Frequent commenter Derrill Watson sent me a recent post from his own blog:
Mr. Dudley, President of the NY Federal Reserve Bank, is speaking at Cornell today. One of the economics faculty got him to make a presentation in his class. He could speak a little more freely in exchange for no audio or video recording. I eagerly attended and took copious notes.
. . .
I had communicated with Sumner about Dudley’s arrival and asked what question I should ask if I got the chance. I got the chance. Given that the Fed’s purpose right now is to lower the cost curve, it seems to me that there is a political economy question of how to sell it. If stimulating aggregate demand is your goal, why not tell people you are targeting a proxy for aggregate demand, like NGDP growth, and announce you are working on raising people’s average incomes rather than trying to raise inflation? His response:
[Dudley:] That is the right point. We would like to see something like 1.75% inflation. It’s too low right now. We are worried about NGDP because people can’t leverage. [He made several statements about why low NGDP growth is bad.] We could try targeting NGDP, but would it be credible? Could we actually hit our targets? There’s also a communication problem. People hear “nominal income” and don’t know what to do with it. But this is a key issue. If we could guarantee 5% NGDP growth per year for several years, it would be great.
[Me:] Personally, I score a big win here for Sumner et al. I’ll do another post tomorrow about his comments on the recession itself and the steps Congress, the Fed, and international policy makers are doing to prevent this all from happening again.
I do understand that the underlined statement is ambiguous. I recall Krugman once said something similar, and was expressing skepticism about whether the Fed could actually hit that NGDP target. Nonetheless, I think the most likely interpretation is that Dudley thinks a 5% NGDP target would actually be a good idea, as long as some practical communication issues could be overcome. I think this bodes well for the future. The appeal of NGDP growth (and 5% no less!) is becoming better understood. Of course I’d actually like to see above 5% growth for a couple years, and then 5% thereafter.
However this comment worried me:
When is the time to exit? At one point, he tossed a couple numbers into the air. Until aggregate demand has grown enough that unemployment is back down to below 8% or if inflation got above 2%, they really aren’t looking at exit.
I hope something was lost in translation. It should be “and,” not “or.” If Dudley actually said or, and meant it, he would be violating the Fed’s dual mandate. There would be no justification for the Fed to tighten policy if inflation was 1% and unemployment was 7.5%. And that scenario might well occur in 2012 or 2013.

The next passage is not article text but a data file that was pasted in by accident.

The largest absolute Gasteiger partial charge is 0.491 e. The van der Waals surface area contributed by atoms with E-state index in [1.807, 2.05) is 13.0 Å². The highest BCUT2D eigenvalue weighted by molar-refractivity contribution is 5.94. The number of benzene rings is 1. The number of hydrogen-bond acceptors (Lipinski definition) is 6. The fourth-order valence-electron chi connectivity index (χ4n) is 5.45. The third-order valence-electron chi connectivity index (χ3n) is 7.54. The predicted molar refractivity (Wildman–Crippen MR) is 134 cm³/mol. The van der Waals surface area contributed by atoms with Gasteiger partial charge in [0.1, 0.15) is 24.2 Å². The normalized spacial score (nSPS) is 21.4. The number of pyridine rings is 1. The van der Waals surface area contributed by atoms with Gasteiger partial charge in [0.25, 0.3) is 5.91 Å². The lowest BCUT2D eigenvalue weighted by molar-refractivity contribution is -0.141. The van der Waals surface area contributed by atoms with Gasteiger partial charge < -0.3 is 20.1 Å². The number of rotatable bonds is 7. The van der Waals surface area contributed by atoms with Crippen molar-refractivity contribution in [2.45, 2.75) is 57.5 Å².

This is also slightly worrisome:
[Back to me:] Paying interests on reserves (IOR) has been fingered by Sumner, Beckworth, and others as a cause of much of the monetary contraction since 2008. Yes, the Fed sent out $800 billion, but all of it went straight back into Fed deposits instead of into the economy. It shored up banks and kept more of them from failing, but didn’t produce growth. The big take away for me was understanding what the Fed thinks it’s doing, keeping up a contractionary policy while claiming it’s trying to ease more.
[Back to Dudley:] The answer is that IOR is a major new tool to reduce the costs of quantitative easing. It allows the Fed to convince investors and other people that they can and will mop up excess reserves later. By shifting the cost curve down, it allows them to do more easing. “We can control the demand for credit” by changing the costs of credit directly. The combination of reserves which cost them 25 basis points (0.25%) and the long term assets they purchase at about 4% return means that the Fed is currently bringing in an $80 billion annual profit, so they are very popular on the Hill right now. If, in order to mop up excess liquidity, they have to raise the IOR to more than 4%, however, they start losing money. So the risk of QE2 is that it becomes a major liability later.
If the Fed was forced to raise IOR to 4%, that would mean we got a very robust recovery. In that case the gains to the Treasury would far outweigh any losses to the Fed from QE2. The Fed is part of the US government’s consolidated balance sheet. I hope misguided fears of capital losses are not holding back the Fed.
Off topic, Tyler Cowen raised this interesting question today:
Question: When the measured expected real return is below zero, how well can any recovery program work?
Recovery programs can work quite well. Let’s break this down into two parts:
1. Can the monetary authority raise NGDP when real rates are negative?
2. Does higher NGDP boost RGDP when the economy has slack and real rates are negative?
The answer to both questions is clearly yes. If on a gold standard, just raise the price of gold. Svensson correctly called that a “foolproof”; method of inflation. If on a fiat money standard, peg the price of NGDP or CPI futures at the desired level, or at the very least raise your inflation target and do level targeting.
Once NGDP rises, output will rise if there is slack. This is because nominal wages are sticky when unemployment is high, so the higher NGDP will induce firms to produce more.
I think it’s a mistake to see interest rates (nominal or real) as an important part of the monetary policy transmission mechanism. They mostly reflect the state of the economy—whether output is expected to be high or low relative to trend. Of course if the economy did recover, real rates would rise back above zero.
Tags: QE 2